New Mexico State announced that two coaches have been hired by Martin, Chase Holbrook and Kai Brown. The former will serve as tight ends coach, the latter as defensive ends coach.
Holbrook spent the 2016 season as a quality control coach for Mike Leach at Washington State. A former NMSU quarterback, he still owns the school’s single-season and career records for passing, passing attempts, completions, touchdowns, total offense and total touchdowns.
Brown was a graduate assistant the past three seasons for the football program.
“We are really excited about Chase coming back to New Mexico State,” Martin said. “Having a former great quarterback that has his name written all over the Aggie record book will have a huge impact on us taking that next step. Chase really believes and cares deeply about the football program here. To have a coach of his talent join our staff makes us a better program immediately. …
“Kai has been a very loyal hard working coach for us as a GA and it gives me great pride to add him to our staff in a full time role. He brings a lot of enthusiasm to our program and has a great relationship with our players.”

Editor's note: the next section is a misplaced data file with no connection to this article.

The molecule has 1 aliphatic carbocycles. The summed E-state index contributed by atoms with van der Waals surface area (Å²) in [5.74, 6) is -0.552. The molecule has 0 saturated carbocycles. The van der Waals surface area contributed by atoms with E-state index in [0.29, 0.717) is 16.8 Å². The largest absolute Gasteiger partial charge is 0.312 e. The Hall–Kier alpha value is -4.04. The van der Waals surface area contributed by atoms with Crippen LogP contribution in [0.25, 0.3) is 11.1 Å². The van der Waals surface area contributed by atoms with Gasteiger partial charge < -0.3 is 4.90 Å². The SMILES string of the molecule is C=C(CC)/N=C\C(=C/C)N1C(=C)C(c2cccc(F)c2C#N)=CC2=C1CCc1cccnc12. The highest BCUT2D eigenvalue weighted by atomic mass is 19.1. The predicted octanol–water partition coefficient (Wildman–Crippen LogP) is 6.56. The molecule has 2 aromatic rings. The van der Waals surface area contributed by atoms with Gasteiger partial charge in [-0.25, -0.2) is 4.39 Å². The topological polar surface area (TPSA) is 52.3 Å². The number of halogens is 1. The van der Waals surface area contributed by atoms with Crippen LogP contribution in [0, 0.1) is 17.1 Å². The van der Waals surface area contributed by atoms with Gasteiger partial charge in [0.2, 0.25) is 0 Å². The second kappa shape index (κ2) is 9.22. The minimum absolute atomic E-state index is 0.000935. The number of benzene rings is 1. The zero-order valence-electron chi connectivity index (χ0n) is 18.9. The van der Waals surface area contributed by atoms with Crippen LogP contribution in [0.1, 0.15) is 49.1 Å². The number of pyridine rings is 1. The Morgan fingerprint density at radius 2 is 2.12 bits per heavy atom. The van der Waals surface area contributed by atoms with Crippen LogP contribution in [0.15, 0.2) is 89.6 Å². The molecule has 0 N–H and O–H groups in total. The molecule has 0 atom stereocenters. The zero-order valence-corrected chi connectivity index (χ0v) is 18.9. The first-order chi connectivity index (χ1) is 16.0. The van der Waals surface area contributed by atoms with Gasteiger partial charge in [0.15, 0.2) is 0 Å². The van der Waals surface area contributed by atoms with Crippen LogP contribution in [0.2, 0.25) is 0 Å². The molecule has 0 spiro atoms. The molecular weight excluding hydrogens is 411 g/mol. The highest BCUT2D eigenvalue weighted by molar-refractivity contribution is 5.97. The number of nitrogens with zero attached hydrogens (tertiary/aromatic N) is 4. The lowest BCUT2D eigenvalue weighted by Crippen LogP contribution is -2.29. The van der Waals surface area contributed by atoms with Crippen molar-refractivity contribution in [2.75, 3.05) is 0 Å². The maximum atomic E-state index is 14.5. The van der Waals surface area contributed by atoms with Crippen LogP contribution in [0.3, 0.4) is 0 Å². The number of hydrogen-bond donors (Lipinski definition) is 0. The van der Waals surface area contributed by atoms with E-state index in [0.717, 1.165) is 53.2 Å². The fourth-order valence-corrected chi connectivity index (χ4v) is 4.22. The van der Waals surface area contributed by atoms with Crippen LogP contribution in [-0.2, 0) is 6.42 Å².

This will be both coaches’ first foray into full-time coaching responsibilities at the FBS level.
In late December, Fresno State hired Tony Tuioti as part of Jeff Tedford‘s first coaching staff with the Mountain West program. Two months later, Tedford’s former Pac-12 employer has poached said staff.
By way of a press release, Cal announced that Tuioti has been hired as Justin Wilcox‘s outside linebackers coach. Tedford served as Cal’s head coach from 2002-12; Tim DeRuyter, Fresno’s head coach for five seasons before being fired and replaced by Tedford, is now Wilcox’s defensive coordinator with the Golden Bears.
“Tony has a tremendous resume that showcases his diverse skill set and abilities both on and off the field,” Wilcox said in a statement. “Not only is he an excellent coach, but the experience he has as a director of player personnel will be a tremendous benefit to us in the structuring and organization of our recruiting operation. Finding someone with a skill set as unique and diverse as Tony’s is challenging. We are fortunate that we have found that in Tony and are looking forward to his contributions to our program.”
“Working at Cal for a coach like Justin Wilcox was an opportunity I could not pass up,” a statement from Tuioti began. “I have a tremendous feeling about the positive direction Cal is headed, and I really wanted to be a part of that and contribute all I could to a football program with tremendous potential.”